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Grief, Waiting and Advent

December 11 2017
December 11 2017


It is Advent, so liturgically speaking it is time to talk about joyful, expectant waiting. The only problem is that I really don’t want to. Because in order to contemplate waiting, I have to slow down, and when I slow down, the griefs and losses of the year might catch up with me.

This, to me, is one of the paradoxes of Advent — that at the time of year when we celebrate the greatest gift God has given us, the very celebration can highlight the vast distance between the promises fulfilled by Christ’s coming and the promises that will candles blog size only be accomplished when he returns — the renewal of the world, and the putting right of all things. Waiting and cultivating hope in the space between those two moments is hard.

The last few years have shown me that not all waiting feels hopeful and expectant. More and more, the struggles in my life and the lives of friends are seemingly permanent, and life-altering. Where is the expectation in serious, longterm illness? Where is there joy in the failing health of parents? The cultural narrative says Christmas is the time to forget troubles and create perfect, magical moments. But I don’t think that is what God is calling me to. I think he invites me to line my griefs right up next to me, like the very real things that they are, and then wait for him anyway, in the hope and belief that He is working even in those things. And that’s harder than pretending they don’t exist.

I don’t have all the answers on how to balance grief and joy at Christmas, but there is a Henri Nouwen essay about Advent that reminds me every year that in the Christian life, we never wait alone. Writing about the Biblical account of Mary’s visit to Elizabeth after the angel announced to Mary that she would bear God’s son, Nouwen writes that the reason these two women were able to see what God was doing and rejoice was because they

“…created space for each other to wait. They affirmed for each other that something was happening that was worth waiting for. The whole meaning of the Christian community lies in offering a space in which we wait for that which we have already seen. Christian community is the place where we keep the flame alive among us and take it seriously, so that it can grow and become stronger in us. In this way, we can live with courage, trusting that there is a spiritual power in us that allows us to live in this world without being seduced constantly by despair, lostness and darkness.“ (from “Watch for the Light: Readings for Advent and Christmas”)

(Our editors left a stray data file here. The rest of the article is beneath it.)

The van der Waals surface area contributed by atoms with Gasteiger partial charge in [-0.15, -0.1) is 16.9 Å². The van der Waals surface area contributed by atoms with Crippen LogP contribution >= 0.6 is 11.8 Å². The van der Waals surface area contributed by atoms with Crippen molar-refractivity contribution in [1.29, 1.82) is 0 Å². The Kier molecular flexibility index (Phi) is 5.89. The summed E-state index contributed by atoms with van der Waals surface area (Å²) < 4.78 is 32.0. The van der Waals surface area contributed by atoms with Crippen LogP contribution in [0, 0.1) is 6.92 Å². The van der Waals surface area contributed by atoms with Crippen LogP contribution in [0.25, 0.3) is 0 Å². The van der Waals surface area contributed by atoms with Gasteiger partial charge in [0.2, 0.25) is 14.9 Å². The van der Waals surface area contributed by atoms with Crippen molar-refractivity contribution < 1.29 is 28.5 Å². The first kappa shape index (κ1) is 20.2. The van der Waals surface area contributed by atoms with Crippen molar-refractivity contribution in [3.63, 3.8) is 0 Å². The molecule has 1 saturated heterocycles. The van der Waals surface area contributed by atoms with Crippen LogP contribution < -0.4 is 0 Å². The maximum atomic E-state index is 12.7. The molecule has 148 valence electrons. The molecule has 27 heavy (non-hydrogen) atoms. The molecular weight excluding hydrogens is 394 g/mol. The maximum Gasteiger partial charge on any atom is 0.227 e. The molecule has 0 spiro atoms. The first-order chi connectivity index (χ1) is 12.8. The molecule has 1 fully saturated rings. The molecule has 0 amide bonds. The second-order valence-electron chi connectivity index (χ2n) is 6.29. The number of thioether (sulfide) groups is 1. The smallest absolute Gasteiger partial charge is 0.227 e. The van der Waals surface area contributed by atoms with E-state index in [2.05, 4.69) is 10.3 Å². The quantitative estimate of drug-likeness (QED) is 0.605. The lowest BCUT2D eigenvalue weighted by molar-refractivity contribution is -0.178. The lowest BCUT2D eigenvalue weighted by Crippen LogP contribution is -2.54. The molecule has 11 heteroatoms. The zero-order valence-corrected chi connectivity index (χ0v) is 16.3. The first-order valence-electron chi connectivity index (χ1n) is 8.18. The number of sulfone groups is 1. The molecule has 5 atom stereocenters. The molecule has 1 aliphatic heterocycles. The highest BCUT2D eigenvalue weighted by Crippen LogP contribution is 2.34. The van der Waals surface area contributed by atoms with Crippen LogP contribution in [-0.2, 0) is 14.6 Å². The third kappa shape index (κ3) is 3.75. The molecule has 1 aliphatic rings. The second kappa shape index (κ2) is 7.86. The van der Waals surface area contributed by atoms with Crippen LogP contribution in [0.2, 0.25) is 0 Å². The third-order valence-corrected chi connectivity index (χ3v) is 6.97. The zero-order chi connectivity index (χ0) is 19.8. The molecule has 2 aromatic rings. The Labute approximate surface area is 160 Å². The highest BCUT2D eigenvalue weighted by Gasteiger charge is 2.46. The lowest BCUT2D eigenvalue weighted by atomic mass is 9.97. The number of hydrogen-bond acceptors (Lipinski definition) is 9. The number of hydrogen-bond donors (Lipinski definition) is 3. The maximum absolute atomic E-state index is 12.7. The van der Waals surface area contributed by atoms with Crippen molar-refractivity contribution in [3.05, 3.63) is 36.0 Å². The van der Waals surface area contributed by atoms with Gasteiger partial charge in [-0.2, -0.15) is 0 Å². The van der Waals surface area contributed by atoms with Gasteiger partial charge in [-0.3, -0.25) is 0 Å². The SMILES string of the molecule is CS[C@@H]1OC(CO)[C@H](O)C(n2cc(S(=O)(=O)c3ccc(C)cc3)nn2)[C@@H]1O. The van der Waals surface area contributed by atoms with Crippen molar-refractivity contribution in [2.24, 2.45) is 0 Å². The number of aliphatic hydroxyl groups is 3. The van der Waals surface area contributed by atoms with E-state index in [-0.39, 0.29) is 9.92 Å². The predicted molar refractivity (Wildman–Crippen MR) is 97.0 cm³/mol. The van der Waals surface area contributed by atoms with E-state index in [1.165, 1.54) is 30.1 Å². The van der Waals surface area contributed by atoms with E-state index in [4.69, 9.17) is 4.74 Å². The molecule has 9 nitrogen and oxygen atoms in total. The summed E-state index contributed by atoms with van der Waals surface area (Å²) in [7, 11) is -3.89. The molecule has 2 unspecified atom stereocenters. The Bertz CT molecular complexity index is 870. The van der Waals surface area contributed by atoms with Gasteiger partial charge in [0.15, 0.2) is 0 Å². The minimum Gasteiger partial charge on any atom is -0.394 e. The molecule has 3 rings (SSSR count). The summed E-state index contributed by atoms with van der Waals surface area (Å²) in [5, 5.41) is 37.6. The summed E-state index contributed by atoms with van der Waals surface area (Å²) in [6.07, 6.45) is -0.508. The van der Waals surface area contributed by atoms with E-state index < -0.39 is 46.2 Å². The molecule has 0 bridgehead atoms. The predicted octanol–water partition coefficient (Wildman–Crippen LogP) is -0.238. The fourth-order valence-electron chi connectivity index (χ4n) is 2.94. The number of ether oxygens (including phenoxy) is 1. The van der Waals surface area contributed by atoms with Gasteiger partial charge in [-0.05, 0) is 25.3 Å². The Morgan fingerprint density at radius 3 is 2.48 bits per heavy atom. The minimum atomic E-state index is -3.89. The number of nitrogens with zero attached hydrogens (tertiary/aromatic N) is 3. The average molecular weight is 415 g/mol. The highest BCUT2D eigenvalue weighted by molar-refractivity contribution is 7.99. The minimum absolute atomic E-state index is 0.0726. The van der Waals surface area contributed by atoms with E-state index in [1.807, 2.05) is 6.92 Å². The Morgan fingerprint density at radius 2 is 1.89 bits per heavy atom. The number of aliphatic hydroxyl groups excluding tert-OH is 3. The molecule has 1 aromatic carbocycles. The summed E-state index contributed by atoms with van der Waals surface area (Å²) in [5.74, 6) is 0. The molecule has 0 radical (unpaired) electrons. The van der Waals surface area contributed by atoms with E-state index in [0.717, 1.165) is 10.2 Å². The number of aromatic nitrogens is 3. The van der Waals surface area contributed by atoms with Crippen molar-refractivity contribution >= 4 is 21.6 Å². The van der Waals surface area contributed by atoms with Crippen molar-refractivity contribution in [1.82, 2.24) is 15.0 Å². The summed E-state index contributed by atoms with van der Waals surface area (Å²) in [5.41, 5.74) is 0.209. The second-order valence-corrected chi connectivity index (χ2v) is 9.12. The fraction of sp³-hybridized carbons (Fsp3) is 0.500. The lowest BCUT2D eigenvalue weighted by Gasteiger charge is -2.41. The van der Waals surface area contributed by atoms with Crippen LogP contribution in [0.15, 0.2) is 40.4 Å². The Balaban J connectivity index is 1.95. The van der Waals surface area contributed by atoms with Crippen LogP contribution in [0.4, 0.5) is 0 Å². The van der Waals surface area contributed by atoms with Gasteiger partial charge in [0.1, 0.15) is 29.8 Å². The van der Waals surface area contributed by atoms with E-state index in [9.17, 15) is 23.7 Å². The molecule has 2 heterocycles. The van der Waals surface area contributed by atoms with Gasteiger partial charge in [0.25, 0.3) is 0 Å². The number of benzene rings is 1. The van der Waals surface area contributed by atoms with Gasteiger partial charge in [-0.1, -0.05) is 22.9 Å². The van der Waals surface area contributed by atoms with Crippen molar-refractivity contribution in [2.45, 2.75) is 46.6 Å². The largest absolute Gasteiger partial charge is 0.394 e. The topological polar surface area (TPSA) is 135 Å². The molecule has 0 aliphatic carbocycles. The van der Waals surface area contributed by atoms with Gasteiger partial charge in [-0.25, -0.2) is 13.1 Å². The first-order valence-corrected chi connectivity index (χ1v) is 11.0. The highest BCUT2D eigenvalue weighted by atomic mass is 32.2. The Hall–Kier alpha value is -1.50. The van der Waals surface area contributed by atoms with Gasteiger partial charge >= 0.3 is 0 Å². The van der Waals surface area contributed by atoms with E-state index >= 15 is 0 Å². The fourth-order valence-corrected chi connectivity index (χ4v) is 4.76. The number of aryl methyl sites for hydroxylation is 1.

Every year at Redeemer, I find some of that affirmation in our tradition of lighting the candles of the Advent wreath. The candles of prophecy, Bethlehem, shepherds, angels, and Christ’s birth remind me that we are on a journey together. We need light along the way,  and God will provide it.. Most of all, I love what we say when a candle is lit: “The light shines in the darkness, and the darkness has not overcome it. Thanks be to God!” Whether we’re ready for it or not, Advent is here. I need to hear what it has to say to me. If you do too, we can remind each other that the light shines in the darkness, and no matter how it seems, the darkness has not overcome it. Thanks be to God!


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